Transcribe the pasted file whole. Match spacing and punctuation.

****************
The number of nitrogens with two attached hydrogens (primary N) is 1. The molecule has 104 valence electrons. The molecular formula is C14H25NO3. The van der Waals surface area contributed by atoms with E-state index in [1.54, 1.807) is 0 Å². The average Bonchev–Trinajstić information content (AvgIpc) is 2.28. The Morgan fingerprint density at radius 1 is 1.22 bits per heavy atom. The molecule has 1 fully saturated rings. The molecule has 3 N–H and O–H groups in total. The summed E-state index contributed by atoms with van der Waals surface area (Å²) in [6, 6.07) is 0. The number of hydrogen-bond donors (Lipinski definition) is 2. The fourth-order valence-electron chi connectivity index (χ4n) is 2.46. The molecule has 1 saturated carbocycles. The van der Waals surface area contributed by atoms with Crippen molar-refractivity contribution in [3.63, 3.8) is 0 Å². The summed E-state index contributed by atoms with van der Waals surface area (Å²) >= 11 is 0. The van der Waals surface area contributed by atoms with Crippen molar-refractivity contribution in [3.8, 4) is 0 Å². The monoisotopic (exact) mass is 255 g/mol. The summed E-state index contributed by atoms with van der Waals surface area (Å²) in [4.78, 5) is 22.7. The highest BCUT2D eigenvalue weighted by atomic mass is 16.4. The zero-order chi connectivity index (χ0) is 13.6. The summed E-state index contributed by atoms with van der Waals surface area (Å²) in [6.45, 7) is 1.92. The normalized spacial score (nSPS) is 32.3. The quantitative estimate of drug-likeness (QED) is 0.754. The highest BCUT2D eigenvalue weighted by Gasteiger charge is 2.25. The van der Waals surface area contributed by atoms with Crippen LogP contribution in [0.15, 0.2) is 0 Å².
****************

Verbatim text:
The number of nitrogens with two attached hydrogens (primary N) is 1. The molecule has 104 valence electrons. The molecular formula is C14H25NO3. The van der Waals surface area contributed by atoms with E-state index in [1.54, 1.807) is 0 Å². The average Bonchev–Trinajstić information content (AvgIpc) is 2.28. The Morgan fingerprint density at radius 1 is 1.22 bits per heavy atom. The molecule has 1 fully saturated rings. The molecule has 3 N–H and O–H groups in total. The summed E-state index contributed by atoms with van der Waals surface area (Å²) in [6, 6.07) is 0. The number of hydrogen-bond donors (Lipinski definition) is 2. The fourth-order valence-electron chi connectivity index (χ4n) is 2.46. The molecule has 1 saturated carbocycles. The van der Waals surface area contributed by atoms with Crippen molar-refractivity contribution in [3.63, 3.8) is 0 Å². The summed E-state index contributed by atoms with van der Waals surface area (Å²) >= 11 is 0. The van der Waals surface area contributed by atoms with Crippen molar-refractivity contribution in [3.8, 4) is 0 Å². The monoisotopic (exact) mass is 255 g/mol. The summed E-state index contributed by atoms with van der Waals surface area (Å²) in [4.78, 5) is 22.7. The highest BCUT2D eigenvalue weighted by atomic mass is 16.4. The zero-order chi connectivity index (χ0) is 13.6. The summed E-state index contributed by atoms with van der Waals surface area (Å²) in [6.45, 7) is 1.92. The normalized spacial score (nSPS) is 32.3. The quantitative estimate of drug-likeness (QED) is 0.754. The highest BCUT2D eigenvalue weighted by Gasteiger charge is 2.25. The van der Waals surface area contributed by atoms with Crippen LogP contribution in [0.15, 0.2) is 0 Å².